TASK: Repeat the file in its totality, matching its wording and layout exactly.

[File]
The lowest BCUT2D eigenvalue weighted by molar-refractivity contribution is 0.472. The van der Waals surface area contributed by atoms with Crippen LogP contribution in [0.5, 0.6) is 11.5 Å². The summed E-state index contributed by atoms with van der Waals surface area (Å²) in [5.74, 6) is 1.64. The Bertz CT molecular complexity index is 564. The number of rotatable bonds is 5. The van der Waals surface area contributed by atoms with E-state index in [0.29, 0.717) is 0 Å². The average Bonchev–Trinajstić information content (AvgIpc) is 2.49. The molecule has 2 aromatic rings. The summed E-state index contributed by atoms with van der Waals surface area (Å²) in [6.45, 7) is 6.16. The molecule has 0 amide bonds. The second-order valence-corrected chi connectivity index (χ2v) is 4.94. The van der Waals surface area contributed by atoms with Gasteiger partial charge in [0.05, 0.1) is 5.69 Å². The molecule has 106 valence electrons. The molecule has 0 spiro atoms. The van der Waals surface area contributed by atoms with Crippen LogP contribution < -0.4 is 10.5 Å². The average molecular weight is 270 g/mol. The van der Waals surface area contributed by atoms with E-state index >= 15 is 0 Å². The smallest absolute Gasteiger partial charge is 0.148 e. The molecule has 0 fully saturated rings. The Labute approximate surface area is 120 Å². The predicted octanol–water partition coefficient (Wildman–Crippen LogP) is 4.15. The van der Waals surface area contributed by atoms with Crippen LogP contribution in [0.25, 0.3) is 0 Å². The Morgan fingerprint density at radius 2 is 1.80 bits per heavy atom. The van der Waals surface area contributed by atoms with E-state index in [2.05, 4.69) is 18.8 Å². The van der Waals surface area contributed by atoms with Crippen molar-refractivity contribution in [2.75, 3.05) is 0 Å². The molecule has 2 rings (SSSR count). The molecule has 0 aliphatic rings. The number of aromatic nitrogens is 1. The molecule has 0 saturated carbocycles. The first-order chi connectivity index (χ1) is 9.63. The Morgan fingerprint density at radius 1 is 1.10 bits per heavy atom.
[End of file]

The lowest BCUT2D eigenvalue weighted by molar-refractivity contribution is 0.472. The van der Waals surface area contributed by atoms with Crippen LogP contribution in [0.5, 0.6) is 11.5 Å². The summed E-state index contributed by atoms with van der Waals surface area (Å²) in [5.74, 6) is 1.64. The Bertz CT molecular complexity index is 564. The number of rotatable bonds is 5. The van der Waals surface area contributed by atoms with E-state index in [0.29, 0.717) is 0 Å². The average Bonchev–Trinajstić information content (AvgIpc) is 2.49. The molecule has 2 aromatic rings. The summed E-state index contributed by atoms with van der Waals surface area (Å²) in [6.45, 7) is 6.16. The molecule has 0 amide bonds. The second-order valence-corrected chi connectivity index (χ2v) is 4.94. The van der Waals surface area contributed by atoms with Gasteiger partial charge in [0.05, 0.1) is 5.69 Å². The molecule has 106 valence electrons. The molecule has 0 spiro atoms. The van der Waals surface area contributed by atoms with Crippen LogP contribution < -0.4 is 10.5 Å². The average molecular weight is 270 g/mol. The van der Waals surface area contributed by atoms with E-state index >= 15 is 0 Å². The smallest absolute Gasteiger partial charge is 0.148 e. The molecule has 0 fully saturated rings. The Labute approximate surface area is 120 Å². The predicted octanol–water partition coefficient (Wildman–Crippen LogP) is 4.15. The van der Waals surface area contributed by atoms with Crippen LogP contribution in [0.25, 0.3) is 0 Å². The Morgan fingerprint density at radius 2 is 1.80 bits per heavy atom. The van der Waals surface area contributed by atoms with E-state index in [2.05, 4.69) is 18.8 Å². The van der Waals surface area contributed by atoms with Crippen molar-refractivity contribution in [2.75, 3.05) is 0 Å². The molecule has 2 rings (SSSR count). The molecule has 0 aliphatic rings. The number of aromatic nitrogens is 1. The molecule has 0 saturated carbocycles. The first-order chi connectivity index (χ1) is 9.63. The Morgan fingerprint density at radius 1 is 1.10 bits per heavy atom.